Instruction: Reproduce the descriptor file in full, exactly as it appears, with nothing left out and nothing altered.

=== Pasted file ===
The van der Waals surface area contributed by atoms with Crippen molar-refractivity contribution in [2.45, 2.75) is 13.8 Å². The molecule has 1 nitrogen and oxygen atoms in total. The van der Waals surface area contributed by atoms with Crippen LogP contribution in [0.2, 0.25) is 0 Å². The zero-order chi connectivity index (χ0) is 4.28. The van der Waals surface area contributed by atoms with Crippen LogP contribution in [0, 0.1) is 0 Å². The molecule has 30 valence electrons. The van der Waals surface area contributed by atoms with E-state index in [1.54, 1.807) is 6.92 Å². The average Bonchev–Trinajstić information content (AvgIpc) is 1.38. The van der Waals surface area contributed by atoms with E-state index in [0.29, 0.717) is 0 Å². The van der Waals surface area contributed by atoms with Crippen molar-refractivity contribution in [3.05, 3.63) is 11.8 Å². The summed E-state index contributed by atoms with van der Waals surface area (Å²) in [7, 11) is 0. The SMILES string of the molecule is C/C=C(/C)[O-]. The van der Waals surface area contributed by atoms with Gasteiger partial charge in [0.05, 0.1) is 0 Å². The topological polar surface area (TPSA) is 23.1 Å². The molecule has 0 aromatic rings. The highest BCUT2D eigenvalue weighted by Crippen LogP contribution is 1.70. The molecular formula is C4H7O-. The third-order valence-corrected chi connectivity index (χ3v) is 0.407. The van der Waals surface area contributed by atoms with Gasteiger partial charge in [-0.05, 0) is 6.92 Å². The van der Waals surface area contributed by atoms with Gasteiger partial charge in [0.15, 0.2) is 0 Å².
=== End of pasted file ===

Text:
The van der Waals surface area contributed by atoms with Crippen molar-refractivity contribution in [2.45, 2.75) is 13.8 Å². The molecule has 1 nitrogen and oxygen atoms in total. The van der Waals surface area contributed by atoms with Crippen LogP contribution in [0.2, 0.25) is 0 Å². The zero-order chi connectivity index (χ0) is 4.28. The van der Waals surface area contributed by atoms with Crippen LogP contribution in [0, 0.1) is 0 Å². The molecule has 30 valence electrons. The van der Waals surface area contributed by atoms with E-state index in [1.54, 1.807) is 6.92 Å². The average Bonchev–Trinajstić information content (AvgIpc) is 1.38. The van der Waals surface area contributed by atoms with E-state index in [0.29, 0.717) is 0 Å². The van der Waals surface area contributed by atoms with Crippen molar-refractivity contribution in [3.05, 3.63) is 11.8 Å². The summed E-state index contributed by atoms with van der Waals surface area (Å²) in [7, 11) is 0. The SMILES string of the molecule is C/C=C(/C)[O-]. The van der Waals surface area contributed by atoms with Gasteiger partial charge in [0.05, 0.1) is 0 Å². The topological polar surface area (TPSA) is 23.1 Å². The molecule has 0 aromatic rings. The highest BCUT2D eigenvalue weighted by Crippen LogP contribution is 1.70. The molecular formula is C4H7O-. The third-order valence-corrected chi connectivity index (χ3v) is 0.407. The van der Waals surface area contributed by atoms with Gasteiger partial charge in [-0.05, 0) is 6.92 Å². The van der Waals surface area contributed by atoms with Gasteiger partial charge in [0.15, 0.2) is 0 Å².